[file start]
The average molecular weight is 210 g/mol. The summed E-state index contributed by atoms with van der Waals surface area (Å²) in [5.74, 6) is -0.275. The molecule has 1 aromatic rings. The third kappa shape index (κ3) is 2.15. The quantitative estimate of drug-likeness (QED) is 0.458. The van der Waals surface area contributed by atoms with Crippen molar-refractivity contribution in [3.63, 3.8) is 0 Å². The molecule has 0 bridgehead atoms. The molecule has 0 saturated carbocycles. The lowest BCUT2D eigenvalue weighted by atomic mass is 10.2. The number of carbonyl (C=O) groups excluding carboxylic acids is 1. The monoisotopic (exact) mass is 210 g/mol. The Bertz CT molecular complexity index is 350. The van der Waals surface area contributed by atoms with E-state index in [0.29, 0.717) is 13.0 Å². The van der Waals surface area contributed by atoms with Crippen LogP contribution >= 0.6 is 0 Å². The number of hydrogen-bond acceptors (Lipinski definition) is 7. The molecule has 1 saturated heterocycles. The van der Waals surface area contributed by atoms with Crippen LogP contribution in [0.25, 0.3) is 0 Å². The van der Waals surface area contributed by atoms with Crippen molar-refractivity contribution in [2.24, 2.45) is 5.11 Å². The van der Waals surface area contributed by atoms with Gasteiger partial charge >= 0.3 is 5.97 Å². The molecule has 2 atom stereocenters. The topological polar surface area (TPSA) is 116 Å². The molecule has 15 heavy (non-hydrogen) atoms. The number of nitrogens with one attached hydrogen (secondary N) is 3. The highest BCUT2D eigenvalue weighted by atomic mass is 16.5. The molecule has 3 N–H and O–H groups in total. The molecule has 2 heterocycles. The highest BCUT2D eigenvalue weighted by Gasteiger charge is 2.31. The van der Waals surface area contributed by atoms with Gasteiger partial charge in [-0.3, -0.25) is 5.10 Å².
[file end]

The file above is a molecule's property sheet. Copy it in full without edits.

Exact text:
The average molecular weight is 210 g/mol. The summed E-state index contributed by atoms with van der Waals surface area (Å²) in [5.74, 6) is -0.275. The molecule has 1 aromatic rings. The third kappa shape index (κ3) is 2.15. The quantitative estimate of drug-likeness (QED) is 0.458. The van der Waals surface area contributed by atoms with Crippen molar-refractivity contribution in [3.63, 3.8) is 0 Å². The molecule has 0 bridgehead atoms. The molecule has 0 saturated carbocycles. The lowest BCUT2D eigenvalue weighted by atomic mass is 10.2. The number of carbonyl (C=O) groups excluding carboxylic acids is 1. The monoisotopic (exact) mass is 210 g/mol. The Bertz CT molecular complexity index is 350. The van der Waals surface area contributed by atoms with E-state index in [0.29, 0.717) is 13.0 Å². The van der Waals surface area contributed by atoms with Crippen LogP contribution >= 0.6 is 0 Å². The number of hydrogen-bond acceptors (Lipinski definition) is 7. The molecule has 1 saturated heterocycles. The van der Waals surface area contributed by atoms with Crippen LogP contribution in [0.25, 0.3) is 0 Å². The van der Waals surface area contributed by atoms with Crippen molar-refractivity contribution in [2.24, 2.45) is 5.11 Å². The van der Waals surface area contributed by atoms with Gasteiger partial charge >= 0.3 is 5.97 Å². The molecule has 2 atom stereocenters. The topological polar surface area (TPSA) is 116 Å². The molecule has 15 heavy (non-hydrogen) atoms. The number of nitrogens with one attached hydrogen (secondary N) is 3. The highest BCUT2D eigenvalue weighted by atomic mass is 16.5. The molecule has 3 N–H and O–H groups in total. The molecule has 2 heterocycles. The highest BCUT2D eigenvalue weighted by Gasteiger charge is 2.31. The van der Waals surface area contributed by atoms with Gasteiger partial charge in [-0.3, -0.25) is 5.10 Å².